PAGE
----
How Often Should Skis Be Tuned

Posted August 23, 2013 @ 2:23pm | by George Michaelsen

Ski Tuning 101

After the ski technician brings you your freshly mounted skis from the backshop that you just purchased, quite often the first question, especially for first time ski owners is: 'What's maintenence like on my new skis?' 'How often do I need to wax my new skis?' 'How often do I need to tune these things'...

The answer you got was probably pretty brief especially if you were asking on a busy Wintery weekend day, you might not have gotten all the info you were looking for, but hey that's why you Googled 'How often should I tune my skis or snowboard' Right?  Ok so here's the deal.

Waxing:

There is no such thing as waxing your skis too much.  Wax makes your skis hydrophobic, afraid of water basically... The more hydrophobic your skis are the faster they will be, it also makes them a lot easier to turn. If skis lack wax they can have a harder time getting up on edge, mostly in warmer snow conditions (picture two pieces of glass with water in between them, they get suctioned together, wax helps prevent that).

Waxing properly is important.  If you're just getting into waxing your skis or boards, you may have noticed temperature ranges on the wax. Colder waxes have a higher melting temperature and is more resistant to coarser snow, when snow is colder it's more coarse.  The important thing to note if you're not using a universal wax is, when in doubt wax warmer.  If you wax for a cold day and it ends up being warm your skis will feel slow.  Again, when in doubt wax warm, or just use a universal ski wax which is???? You guessed it a very warm temperature wax!

Note: Sintered Bases can absorb more wax than extruded bases. Extruded bases require less wax maintenence/care to perform well.  If you're looking for a ski that is going to be 'faster' you want a Sintered base.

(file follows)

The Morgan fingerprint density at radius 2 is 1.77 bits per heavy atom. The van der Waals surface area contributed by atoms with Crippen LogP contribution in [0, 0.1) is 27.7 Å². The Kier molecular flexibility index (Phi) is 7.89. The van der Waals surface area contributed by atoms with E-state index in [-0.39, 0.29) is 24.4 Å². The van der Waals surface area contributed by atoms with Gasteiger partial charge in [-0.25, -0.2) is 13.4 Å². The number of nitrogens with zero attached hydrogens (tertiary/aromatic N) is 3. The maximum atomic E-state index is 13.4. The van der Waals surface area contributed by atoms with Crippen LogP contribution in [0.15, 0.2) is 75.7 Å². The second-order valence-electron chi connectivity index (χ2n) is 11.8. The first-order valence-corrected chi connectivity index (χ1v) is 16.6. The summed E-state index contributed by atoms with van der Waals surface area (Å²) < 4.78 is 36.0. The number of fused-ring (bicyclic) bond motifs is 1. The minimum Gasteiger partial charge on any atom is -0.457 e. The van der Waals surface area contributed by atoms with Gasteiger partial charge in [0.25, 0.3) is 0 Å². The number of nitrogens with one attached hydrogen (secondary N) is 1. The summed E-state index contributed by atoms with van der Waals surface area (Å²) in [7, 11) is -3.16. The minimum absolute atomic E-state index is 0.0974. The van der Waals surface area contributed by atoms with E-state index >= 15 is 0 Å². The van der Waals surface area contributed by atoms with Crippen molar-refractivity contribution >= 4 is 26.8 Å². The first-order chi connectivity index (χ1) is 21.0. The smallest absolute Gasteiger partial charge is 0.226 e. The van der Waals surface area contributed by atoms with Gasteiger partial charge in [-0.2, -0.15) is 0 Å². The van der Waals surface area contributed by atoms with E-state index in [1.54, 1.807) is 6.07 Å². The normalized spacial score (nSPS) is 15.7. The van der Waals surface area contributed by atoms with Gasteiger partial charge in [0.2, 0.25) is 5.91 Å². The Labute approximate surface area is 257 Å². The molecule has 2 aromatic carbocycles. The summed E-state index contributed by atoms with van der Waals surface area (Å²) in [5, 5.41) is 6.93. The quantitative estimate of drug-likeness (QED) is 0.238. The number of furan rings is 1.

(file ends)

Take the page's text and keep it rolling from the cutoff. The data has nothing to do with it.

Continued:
Tuning:

For the sake of this post lets pretend all skis come perfect from the factory and all tuned up ready to go. Sound good? Ok cool!

When you're out there even though you're having an awesome time your skis are taking a beating and getting worn down.  Harder snow, icey conditions will wear down the bases of your skis faster, basically they aren't going to be perfectly flat anymore.  Harder snow is also tough on your edges they're going to get dull if your carving and skidding on harder snow.  

The point I was trying to get across above is different snow conditions de-tune skis at different rates.  If you notice your skis aren't gripping as well, initiating a turn as easily, sliding on the snow as fast, you've waited too long for a tune.  When you go out skiing or riding you want your gear to feel good, that way you get the most out of your gear and lift ticket!   

Examine the bases of your skis when you get home. If your black ski bases are looking white in spots they are thristy for wax. If you notice parts of the ski that still have wax on them, usually circular spots, the bases aren't flat anymore. If the bases feel fuzzy, its time for a stone grind. If you run you finger (BE CAREFUL) along the edges and you feel burrs all over the place time to get them sharpened. If you take your finger nail to the edge and try to shave the top of your nail off and nothing happens they're dull, time for sharpening. 

Everyone here waxes their skis before each and every ski day and we tune our skis after 3-4 days of skiing on a pair of all-mountain/everyday skis. Powder skis because the snow is soft can go a little longer without tuning (Depends on how many rocks/trees/stumps we hit too).  When I used to race USSA my skis were freshly tuned for every time trial and every race, but I demanded top notch performance out of my skis at the time.  

Bottom Line:

How often you tune your skis is up to you, no matter who you are out on the hill you shouldn't go longer than 6-8 days without a tune.  And remember there is no such thing as too much waxing.  Remember when in doubt wax warm!

Ski Monster.com

 
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